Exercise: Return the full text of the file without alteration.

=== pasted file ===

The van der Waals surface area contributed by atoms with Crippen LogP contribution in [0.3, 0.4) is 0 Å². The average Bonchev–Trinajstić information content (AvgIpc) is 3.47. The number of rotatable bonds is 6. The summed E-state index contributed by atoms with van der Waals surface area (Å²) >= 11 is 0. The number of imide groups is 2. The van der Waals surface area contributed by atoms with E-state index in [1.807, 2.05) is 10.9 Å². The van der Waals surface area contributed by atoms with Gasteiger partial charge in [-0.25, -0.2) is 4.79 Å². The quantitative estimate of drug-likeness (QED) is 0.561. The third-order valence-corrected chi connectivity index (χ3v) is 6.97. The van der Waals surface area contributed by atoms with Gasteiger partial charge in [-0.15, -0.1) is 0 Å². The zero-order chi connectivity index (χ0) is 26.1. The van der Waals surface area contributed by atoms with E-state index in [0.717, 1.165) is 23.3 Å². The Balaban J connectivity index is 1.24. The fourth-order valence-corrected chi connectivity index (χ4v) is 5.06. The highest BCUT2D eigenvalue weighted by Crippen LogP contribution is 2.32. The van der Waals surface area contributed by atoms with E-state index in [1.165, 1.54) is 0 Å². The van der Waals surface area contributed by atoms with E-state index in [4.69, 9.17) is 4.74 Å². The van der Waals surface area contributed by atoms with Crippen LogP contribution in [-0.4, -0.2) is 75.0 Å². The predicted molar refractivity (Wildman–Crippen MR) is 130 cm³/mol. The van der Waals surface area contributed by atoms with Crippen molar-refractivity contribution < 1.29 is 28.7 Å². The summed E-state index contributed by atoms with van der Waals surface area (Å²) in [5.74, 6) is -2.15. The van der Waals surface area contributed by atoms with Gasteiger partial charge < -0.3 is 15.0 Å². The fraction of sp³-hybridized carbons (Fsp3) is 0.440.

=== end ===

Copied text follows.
The van der Waals surface area contributed by atoms with Crippen LogP contribution in [0.3, 0.4) is 0 Å². The average Bonchev–Trinajstić information content (AvgIpc) is 3.47. The number of rotatable bonds is 6. The summed E-state index contributed by atoms with van der Waals surface area (Å²) >= 11 is 0. The number of imide groups is 2. The van der Waals surface area contributed by atoms with E-state index in [1.807, 2.05) is 10.9 Å². The van der Waals surface area contributed by atoms with Gasteiger partial charge in [-0.25, -0.2) is 4.79 Å². The quantitative estimate of drug-likeness (QED) is 0.561. The third-order valence-corrected chi connectivity index (χ3v) is 6.97. The van der Waals surface area contributed by atoms with Gasteiger partial charge in [-0.15, -0.1) is 0 Å². The zero-order chi connectivity index (χ0) is 26.1. The van der Waals surface area contributed by atoms with E-state index in [0.717, 1.165) is 23.3 Å². The Balaban J connectivity index is 1.24. The fourth-order valence-corrected chi connectivity index (χ4v) is 5.06. The highest BCUT2D eigenvalue weighted by Crippen LogP contribution is 2.32. The van der Waals surface area contributed by atoms with E-state index in [1.165, 1.54) is 0 Å². The van der Waals surface area contributed by atoms with E-state index in [4.69, 9.17) is 4.74 Å². The van der Waals surface area contributed by atoms with Crippen LogP contribution in [-0.4, -0.2) is 75.0 Å². The predicted molar refractivity (Wildman–Crippen MR) is 130 cm³/mol. The van der Waals surface area contributed by atoms with Crippen molar-refractivity contribution < 1.29 is 28.7 Å². The summed E-state index contributed by atoms with van der Waals surface area (Å²) in [5.74, 6) is -2.15. The van der Waals surface area contributed by atoms with Gasteiger partial charge < -0.3 is 15.0 Å². The fraction of sp³-hybridized carbons (Fsp3) is 0.440.